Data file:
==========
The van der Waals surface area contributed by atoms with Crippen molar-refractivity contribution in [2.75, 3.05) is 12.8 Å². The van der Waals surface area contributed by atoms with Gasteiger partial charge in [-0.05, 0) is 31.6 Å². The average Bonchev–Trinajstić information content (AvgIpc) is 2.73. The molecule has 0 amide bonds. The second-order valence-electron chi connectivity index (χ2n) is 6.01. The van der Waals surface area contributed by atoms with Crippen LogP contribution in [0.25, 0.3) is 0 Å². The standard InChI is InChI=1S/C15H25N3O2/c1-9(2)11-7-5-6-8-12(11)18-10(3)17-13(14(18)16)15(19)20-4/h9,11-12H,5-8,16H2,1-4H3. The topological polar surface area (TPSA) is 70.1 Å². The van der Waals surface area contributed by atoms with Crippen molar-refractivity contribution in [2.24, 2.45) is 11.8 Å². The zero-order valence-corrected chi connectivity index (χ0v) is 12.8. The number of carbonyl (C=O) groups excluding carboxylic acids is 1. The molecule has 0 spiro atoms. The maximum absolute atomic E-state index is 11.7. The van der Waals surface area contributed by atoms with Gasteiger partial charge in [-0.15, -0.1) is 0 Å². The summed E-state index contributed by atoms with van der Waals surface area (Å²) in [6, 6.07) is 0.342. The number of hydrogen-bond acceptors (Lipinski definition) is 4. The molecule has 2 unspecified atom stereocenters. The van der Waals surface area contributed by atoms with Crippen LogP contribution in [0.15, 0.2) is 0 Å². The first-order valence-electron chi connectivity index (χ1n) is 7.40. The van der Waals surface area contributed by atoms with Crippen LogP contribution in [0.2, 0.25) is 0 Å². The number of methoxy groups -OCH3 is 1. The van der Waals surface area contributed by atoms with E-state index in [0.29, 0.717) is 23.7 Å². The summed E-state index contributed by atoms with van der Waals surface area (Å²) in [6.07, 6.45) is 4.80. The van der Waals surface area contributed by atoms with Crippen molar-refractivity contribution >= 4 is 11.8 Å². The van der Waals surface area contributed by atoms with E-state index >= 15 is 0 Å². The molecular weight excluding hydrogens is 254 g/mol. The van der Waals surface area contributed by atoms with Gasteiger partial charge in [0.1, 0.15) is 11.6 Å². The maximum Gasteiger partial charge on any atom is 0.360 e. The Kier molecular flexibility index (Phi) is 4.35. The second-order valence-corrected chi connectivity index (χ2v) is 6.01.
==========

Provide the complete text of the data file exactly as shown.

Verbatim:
The van der Waals surface area contributed by atoms with Crippen molar-refractivity contribution in [2.75, 3.05) is 12.8 Å². The van der Waals surface area contributed by atoms with Gasteiger partial charge in [-0.05, 0) is 31.6 Å². The average Bonchev–Trinajstić information content (AvgIpc) is 2.73. The molecule has 0 amide bonds. The second-order valence-electron chi connectivity index (χ2n) is 6.01. The van der Waals surface area contributed by atoms with Crippen LogP contribution in [0.25, 0.3) is 0 Å². The standard InChI is InChI=1S/C15H25N3O2/c1-9(2)11-7-5-6-8-12(11)18-10(3)17-13(14(18)16)15(19)20-4/h9,11-12H,5-8,16H2,1-4H3. The topological polar surface area (TPSA) is 70.1 Å². The van der Waals surface area contributed by atoms with Crippen molar-refractivity contribution in [2.24, 2.45) is 11.8 Å². The zero-order valence-corrected chi connectivity index (χ0v) is 12.8. The number of carbonyl (C=O) groups excluding carboxylic acids is 1. The molecule has 0 spiro atoms. The maximum absolute atomic E-state index is 11.7. The van der Waals surface area contributed by atoms with Gasteiger partial charge in [-0.15, -0.1) is 0 Å². The summed E-state index contributed by atoms with van der Waals surface area (Å²) in [6, 6.07) is 0.342. The number of hydrogen-bond acceptors (Lipinski definition) is 4. The molecule has 2 unspecified atom stereocenters. The van der Waals surface area contributed by atoms with Crippen LogP contribution in [0.15, 0.2) is 0 Å². The first-order valence-electron chi connectivity index (χ1n) is 7.40. The van der Waals surface area contributed by atoms with Crippen LogP contribution in [0.2, 0.25) is 0 Å². The number of methoxy groups -OCH3 is 1. The van der Waals surface area contributed by atoms with E-state index in [0.29, 0.717) is 23.7 Å². The summed E-state index contributed by atoms with van der Waals surface area (Å²) in [6.07, 6.45) is 4.80. The van der Waals surface area contributed by atoms with Crippen molar-refractivity contribution >= 4 is 11.8 Å². The van der Waals surface area contributed by atoms with E-state index >= 15 is 0 Å². The molecular weight excluding hydrogens is 254 g/mol. The van der Waals surface area contributed by atoms with Gasteiger partial charge in [0.1, 0.15) is 11.6 Å². The maximum Gasteiger partial charge on any atom is 0.360 e. The Kier molecular flexibility index (Phi) is 4.35. The second-order valence-corrected chi connectivity index (χ2v) is 6.01.